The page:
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static uint8_t togglecode[256] = {
    [0x3A] CAPSLOCK,
    [0x45] NUMLOCK,
    [0x46] SCROLLLOCK

What's the meaning of [0x3A] here? I have only learned statements like int a[2] = {1, 2};

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Most likely it's a compiler extension that lets you initialize specific array entries (at given indices) w/o filling in the rest. – Alexey Frunze Mar 24 '12 at 6:49
up vote 74 down vote accepted

It means initialise the n-th element of the array. The example you've given will mean that:

togglecode[0x3A] == CAPSLOCK
togglecode[0x45] == NUMLOCK
togglecode[0x46] == SCROLLLOCK

These are called "designated initializers", and are actually part of the C99 standard. However, the syntax without the = is not. From that page:

An alternative syntax for this which has been obsolete since GCC 2.5 but GCC still accepts is to write [index] before the element value, with no =.

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According to the GCC docs this is ISO C99 compliant. They refer to it as "Designated Initialzers":

To specify an array index, write `[index] =' before the element value. For example,

 int a[6] = { [4] = 29, [2] = 15 };

is equivalent to

 int a[6] = { 0, 0, 15, 0, 29, 0 };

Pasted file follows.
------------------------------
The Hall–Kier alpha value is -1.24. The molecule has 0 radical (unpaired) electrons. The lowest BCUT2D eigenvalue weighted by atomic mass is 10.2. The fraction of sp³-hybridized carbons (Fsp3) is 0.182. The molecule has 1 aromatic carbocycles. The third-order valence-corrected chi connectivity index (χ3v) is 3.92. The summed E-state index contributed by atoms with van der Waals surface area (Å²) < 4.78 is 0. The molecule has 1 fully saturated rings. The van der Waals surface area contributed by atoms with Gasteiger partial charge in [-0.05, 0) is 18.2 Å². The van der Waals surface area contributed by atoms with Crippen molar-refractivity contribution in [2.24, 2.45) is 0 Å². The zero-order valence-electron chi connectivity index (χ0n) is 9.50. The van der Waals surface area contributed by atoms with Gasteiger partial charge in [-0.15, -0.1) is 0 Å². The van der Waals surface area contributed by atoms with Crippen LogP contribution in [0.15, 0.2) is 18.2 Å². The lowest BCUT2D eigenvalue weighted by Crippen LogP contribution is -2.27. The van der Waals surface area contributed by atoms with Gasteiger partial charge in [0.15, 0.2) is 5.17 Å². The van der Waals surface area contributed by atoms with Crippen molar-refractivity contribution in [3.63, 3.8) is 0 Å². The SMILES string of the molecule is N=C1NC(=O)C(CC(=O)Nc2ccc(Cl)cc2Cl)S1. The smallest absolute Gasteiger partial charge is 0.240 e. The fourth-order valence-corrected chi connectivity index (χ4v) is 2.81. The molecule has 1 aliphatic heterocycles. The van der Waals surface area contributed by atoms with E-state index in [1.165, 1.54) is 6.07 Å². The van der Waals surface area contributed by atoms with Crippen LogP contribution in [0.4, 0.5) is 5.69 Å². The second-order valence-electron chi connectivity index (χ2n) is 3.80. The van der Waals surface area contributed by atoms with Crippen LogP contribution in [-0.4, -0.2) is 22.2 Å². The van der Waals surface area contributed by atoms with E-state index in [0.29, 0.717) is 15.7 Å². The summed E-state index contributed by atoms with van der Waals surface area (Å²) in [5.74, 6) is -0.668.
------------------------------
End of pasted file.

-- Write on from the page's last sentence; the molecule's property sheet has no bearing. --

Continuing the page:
I've never seen this syntax before, but I just compiled it with gcc 4.4.5, with -Wall. It compiled successfully and gave no warnings.

As you can see from that example, it allows you to initialize specific array elements, leaving the others untouched.

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That was introduced in C99 and it's called a designated initialiser.

It basically allows you to set specific values in an array with the rest left as defaults.

In this particular case, the array indexes are the keyboard scan codes. 0x3a is the scan code in set #1 (see section 10.6) for the CapsLock key, 0x45 is NumLock and 0x46 is ScrollLock.

On the first link above, it states that:

int a[6] = { [4] = 29, [2] = 15 };

is equivalent to:

int a[6] = { 0, 0, 15, 0, 29, 0 };

Interestingly enough, though the link states that = is necessary, that doesn't appear to be the case here.

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It's (close to) the syntax of designated initializers, a C99 feature.

Basically, it initializes parts of an array, for example;

int aa[4] = { [2] = 3, [1] = 6 };

Intializes the second value of the array to 6, and the third to 3.

In your case the array offsets happen to be in hex (0x3a) which initializes the 58'th element of the array to the value of CAPSLOCK which presumably is defined in the code above the code you're showing.

The version in your code without the = seems to be a gcc specific extension.

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